Strategic parenting, birth order, and school performance

V. Joseph Hotz, Juan Pantano

Research output: Contribution to journalArticlepeer-review

99 Scopus citations


Fueled by new evidence, there has been renewed interest about the effects of birth order on human capital accumulation. The underlying causal mechanisms for such effects remain unsettled. We consider a model in which parents impose more stringent disciplinary environments in response to their earlier-born children’s poor performance in school in order to deter such outcomes for their later-born offspring. We provide robust empirical evidence that school performance of children in the National Longitudinal Study Children (NLSY-C) declines with birth order as does the stringency of their parents’ disciplinary restrictions. When asked how they will respond if a child brought home bad grades, parents state that they would be less likely to punish their later-born children. Taken together, these patterns are consistent with a reputation model of strategic parenting.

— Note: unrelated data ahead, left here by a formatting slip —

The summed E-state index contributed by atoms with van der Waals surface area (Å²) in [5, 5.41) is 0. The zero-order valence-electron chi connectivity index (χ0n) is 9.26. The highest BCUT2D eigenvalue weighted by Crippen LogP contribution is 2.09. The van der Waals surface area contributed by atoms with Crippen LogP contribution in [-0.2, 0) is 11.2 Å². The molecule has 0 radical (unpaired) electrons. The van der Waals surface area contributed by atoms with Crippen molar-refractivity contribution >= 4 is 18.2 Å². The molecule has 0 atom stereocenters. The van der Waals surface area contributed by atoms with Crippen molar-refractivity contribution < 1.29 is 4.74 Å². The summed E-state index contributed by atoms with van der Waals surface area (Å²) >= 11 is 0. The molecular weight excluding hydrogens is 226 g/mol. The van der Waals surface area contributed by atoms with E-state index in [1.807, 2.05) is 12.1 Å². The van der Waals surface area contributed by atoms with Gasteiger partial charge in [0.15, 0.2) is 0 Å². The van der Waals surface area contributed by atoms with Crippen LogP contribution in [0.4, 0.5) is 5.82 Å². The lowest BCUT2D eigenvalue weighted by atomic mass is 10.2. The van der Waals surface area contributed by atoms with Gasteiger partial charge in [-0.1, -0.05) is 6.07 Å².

Original languageEnglish (US)
Pages (from-to)911-936
Number of pages26
JournalJournal of Population Economics
Issue number4
StatePublished - Oct 29 2015
Externally publishedYes


  • Birth order
  • Grades
  • Parental rules
  • Parenting
  • School performance

ASJC Scopus subject areas

  • Demography
  • Economics and Econometrics


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